When we are emotionally dysregulated or in an otherwise emotionally reactive state we act impulsively and without consciousness or interest about consequences because we want relief from that momentarily intolerable emotional state. We cannot imagine an alternative in that moment. Until consciousness comes to such behavior we effectively have no choice.
The process of becoming conscious may first involve an awareness that we act in a dysfunctional way that can lead to undesirable consequences and yet we see that we cannot stop in spite of this recognition.
If we hurt ourselves long enough in this way and start wanting to change, we must become curious about what is happening. The only way to learn about this phenomena is to start paying attention and observing our behavior even, perhaps, as we don’t want to be doing it, but find ourselves doing it anyway.
As we become aware through observance, preferable modes of behavior become apparent. We can reflect on what might have been a more skillful response after the fact. “Choice” is always the best behavior with the best outcome for which we have the capacity to both understand and carry out. No one “chooses” to do something less adaptive and possibly destructive unless they cannot consciously conceive in that moment of doing otherwise.
Sitting with reactive feelings without reacting is a skill. Moving towards this capacity allows one to stop reactive behaviors. The option to sit with reactive feelings is often a luxury. Not everyone finds themselves in environments where it’s something that can be easily achieved . . . again, by “choice.” Some of us are privileged enough to live in environments where a safe niche can be carved out so that we can begin this sort of enquiry.
Sitting with highly reactive feelings is often a highly somatic experience that most people have no framework for and therefore no means to understand what is happening. It can be a very frightening thing to sit with reactive feelings. Psychiatry routinely drugs and numbs such feelings calling them diseases. People who get labeled as addicts also use substances to numb such feelings. The somatic intensity of emotion is simply overwhelming for a large number of folks and there is little guidance on learning how to cope with them. What we find when we actually stop and sit with such feelings, however, is that they cannot harm us and in getting to know them we can actually in time be liberated from acute suffering. Instead psychiatry and now popular culture in general has begun to label intense emotional and somatic experiences as disease and something to stop no matter what.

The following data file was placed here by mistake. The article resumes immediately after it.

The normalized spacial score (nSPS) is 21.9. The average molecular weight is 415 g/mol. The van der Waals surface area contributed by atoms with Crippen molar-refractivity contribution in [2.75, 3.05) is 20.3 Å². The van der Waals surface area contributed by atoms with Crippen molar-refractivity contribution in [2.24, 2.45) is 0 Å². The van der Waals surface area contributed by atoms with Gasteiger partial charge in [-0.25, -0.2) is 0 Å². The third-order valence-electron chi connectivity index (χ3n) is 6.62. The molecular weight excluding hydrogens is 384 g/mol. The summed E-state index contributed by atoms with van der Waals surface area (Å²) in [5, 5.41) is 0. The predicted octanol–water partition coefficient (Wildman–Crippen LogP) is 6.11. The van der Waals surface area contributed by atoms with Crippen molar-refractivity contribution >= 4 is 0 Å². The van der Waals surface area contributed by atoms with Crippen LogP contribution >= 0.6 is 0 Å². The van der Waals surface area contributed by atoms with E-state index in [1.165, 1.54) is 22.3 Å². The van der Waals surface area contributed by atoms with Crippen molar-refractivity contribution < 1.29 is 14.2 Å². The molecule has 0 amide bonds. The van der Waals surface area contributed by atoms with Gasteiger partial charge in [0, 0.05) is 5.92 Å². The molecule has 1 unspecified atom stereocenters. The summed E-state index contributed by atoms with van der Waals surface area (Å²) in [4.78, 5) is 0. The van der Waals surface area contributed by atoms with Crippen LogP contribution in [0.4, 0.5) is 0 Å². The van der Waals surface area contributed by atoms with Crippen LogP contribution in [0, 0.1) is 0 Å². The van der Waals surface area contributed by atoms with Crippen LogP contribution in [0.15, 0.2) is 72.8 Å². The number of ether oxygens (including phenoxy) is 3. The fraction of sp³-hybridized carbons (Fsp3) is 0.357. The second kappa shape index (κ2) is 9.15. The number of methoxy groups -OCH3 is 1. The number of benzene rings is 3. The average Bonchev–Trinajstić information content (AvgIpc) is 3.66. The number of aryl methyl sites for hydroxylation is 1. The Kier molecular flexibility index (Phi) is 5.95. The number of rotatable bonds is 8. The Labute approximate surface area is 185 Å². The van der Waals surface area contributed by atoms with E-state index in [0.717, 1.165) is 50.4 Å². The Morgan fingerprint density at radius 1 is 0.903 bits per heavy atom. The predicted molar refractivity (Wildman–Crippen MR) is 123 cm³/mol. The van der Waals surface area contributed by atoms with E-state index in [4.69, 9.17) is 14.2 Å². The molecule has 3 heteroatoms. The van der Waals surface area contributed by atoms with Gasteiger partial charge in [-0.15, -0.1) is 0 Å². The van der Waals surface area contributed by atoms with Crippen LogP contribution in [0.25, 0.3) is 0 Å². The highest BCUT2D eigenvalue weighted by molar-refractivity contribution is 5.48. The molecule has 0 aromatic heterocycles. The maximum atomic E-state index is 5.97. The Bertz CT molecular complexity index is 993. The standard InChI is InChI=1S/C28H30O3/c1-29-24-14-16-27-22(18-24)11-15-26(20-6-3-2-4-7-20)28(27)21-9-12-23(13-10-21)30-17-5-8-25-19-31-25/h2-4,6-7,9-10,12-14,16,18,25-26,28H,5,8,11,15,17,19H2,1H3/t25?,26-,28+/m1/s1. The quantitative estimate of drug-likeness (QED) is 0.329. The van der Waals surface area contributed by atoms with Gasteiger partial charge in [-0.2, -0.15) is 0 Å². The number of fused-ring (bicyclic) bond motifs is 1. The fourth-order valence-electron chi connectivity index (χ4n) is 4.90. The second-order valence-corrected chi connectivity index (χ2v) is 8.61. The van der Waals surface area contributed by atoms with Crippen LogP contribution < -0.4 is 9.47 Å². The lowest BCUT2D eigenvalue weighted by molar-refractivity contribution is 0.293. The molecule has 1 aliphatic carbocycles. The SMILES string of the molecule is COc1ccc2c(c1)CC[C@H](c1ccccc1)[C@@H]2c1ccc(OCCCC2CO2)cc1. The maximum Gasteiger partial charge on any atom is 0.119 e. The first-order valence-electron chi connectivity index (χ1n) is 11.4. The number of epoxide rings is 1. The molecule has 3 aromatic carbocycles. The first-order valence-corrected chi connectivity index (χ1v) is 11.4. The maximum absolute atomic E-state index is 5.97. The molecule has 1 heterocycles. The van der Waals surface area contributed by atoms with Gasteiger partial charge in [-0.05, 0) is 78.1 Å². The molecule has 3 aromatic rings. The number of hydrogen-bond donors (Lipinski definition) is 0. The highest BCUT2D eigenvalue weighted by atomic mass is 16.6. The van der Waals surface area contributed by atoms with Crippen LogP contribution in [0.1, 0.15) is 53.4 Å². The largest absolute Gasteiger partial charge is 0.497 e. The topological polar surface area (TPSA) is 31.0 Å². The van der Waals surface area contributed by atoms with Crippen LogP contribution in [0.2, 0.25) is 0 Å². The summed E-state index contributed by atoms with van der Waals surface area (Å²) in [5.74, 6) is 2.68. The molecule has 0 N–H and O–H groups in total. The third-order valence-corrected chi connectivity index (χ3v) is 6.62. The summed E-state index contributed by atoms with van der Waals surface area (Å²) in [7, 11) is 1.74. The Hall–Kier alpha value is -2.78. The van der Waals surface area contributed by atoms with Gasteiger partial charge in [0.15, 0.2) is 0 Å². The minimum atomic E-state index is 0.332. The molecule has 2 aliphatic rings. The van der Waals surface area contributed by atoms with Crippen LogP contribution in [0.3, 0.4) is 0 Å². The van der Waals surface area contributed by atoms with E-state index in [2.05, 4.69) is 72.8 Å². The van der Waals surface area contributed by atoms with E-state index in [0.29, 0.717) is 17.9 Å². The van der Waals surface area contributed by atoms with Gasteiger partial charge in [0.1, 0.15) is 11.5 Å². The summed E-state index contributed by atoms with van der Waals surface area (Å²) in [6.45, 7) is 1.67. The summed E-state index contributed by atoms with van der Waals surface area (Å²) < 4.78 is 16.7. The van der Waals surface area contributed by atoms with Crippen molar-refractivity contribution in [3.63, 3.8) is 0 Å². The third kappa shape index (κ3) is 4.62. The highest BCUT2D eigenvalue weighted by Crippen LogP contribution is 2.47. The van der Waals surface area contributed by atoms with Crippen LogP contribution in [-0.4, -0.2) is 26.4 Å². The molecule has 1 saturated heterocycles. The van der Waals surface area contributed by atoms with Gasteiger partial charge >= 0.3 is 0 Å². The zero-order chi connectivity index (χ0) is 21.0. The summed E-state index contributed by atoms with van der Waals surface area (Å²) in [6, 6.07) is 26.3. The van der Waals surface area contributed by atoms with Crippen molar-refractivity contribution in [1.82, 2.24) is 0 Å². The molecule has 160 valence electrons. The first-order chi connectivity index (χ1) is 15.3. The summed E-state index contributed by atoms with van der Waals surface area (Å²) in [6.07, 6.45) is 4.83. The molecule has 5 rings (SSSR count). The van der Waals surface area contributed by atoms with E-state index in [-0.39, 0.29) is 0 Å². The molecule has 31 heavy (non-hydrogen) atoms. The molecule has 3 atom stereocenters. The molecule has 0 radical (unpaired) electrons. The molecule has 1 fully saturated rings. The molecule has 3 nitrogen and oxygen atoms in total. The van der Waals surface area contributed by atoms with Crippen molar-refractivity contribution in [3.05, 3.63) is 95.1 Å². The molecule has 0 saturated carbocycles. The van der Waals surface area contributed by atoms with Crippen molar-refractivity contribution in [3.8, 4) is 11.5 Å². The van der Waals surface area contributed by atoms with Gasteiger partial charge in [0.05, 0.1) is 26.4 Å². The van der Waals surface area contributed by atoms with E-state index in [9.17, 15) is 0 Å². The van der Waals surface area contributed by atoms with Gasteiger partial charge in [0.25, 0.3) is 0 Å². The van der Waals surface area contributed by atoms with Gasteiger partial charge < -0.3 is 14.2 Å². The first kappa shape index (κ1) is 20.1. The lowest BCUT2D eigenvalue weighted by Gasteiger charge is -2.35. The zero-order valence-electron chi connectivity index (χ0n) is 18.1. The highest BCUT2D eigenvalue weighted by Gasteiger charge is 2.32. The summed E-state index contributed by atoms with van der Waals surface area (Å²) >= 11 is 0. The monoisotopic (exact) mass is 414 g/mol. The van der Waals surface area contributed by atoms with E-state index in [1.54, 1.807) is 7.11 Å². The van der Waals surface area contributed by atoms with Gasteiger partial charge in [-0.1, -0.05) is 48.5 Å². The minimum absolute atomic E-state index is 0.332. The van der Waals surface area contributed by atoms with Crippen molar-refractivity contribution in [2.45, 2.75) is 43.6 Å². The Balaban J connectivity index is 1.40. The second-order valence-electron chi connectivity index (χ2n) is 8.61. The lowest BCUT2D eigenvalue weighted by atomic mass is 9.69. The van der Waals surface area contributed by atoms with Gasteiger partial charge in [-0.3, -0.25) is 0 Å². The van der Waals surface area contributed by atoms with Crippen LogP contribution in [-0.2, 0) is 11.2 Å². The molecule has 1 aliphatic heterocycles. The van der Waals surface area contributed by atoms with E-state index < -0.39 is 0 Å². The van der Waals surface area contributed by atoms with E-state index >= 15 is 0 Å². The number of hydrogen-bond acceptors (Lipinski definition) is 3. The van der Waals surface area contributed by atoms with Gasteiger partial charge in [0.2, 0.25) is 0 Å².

Stopping an impulsive action or reactive response necessitates being with the painful, previously intolerable sensations in the body. It is initially a difficult step to make, sometimes impossible, but as awareness comes it becomes more and more possible.
Compassion for one’s own capacity or lack of capacity to make good “choices” is key to this process that often leads to changing behavior.
As one learns to sit with the pain and the darkness that lies behind bad “choices” alternative behavior options start to present themselves. Is this the birth of choice? Not really, it’s simply the result of awareness. With awareness behavior starts to change. The natural result of awareness is improved behavior and more skillful means of living in general. With awareness behavior changes into a more adaptive flow with our environments…this is not choice per se… it is simply responding to the obvious, really. More adaptive behavior makes sense and because we are now conscious we do it because we can.
Acute emotional sensitivity is one of the many variations of hypersensitivity from the iatrogenic injury people often experience while on psych meds that gets especially significant when withdrawing from those medications. The autonomic nervous system injury is in fact a sort of brain injury and resembles complex post traumatic stress. In fact, psychiatric drugs, as Charles Whitlock, MD documents, are agents of trauma.
I didn’t have severely dysregulated emotions before psych drug use. Since healing from the iatrogenic injury incurred from psychiatric drugs, I’ve learned a whole lot about dysregulated emotions. I’ve been healing all the hypersensitivities with a largely holistic self-directed protocol. See: My healing protocol detailed…
Here are some posts about good programs I found helpful to work with emotions and the somatic experience:
Body oriented practices are very helpful too. Anything that gets us into our bodies and paying attention is good.
There are many more possibilities among them walking, martial arts, tai chi and chi gong. Really any exercise practiced mindfully can be helpful. Gardening is good too.
Mad in America hosts blogs by a diverse group of writers. These posts are designed to serve as a public forum for a discussion—broadly speaking—of psychiatry and its treatments. The opinions expressed are the writers’ own.
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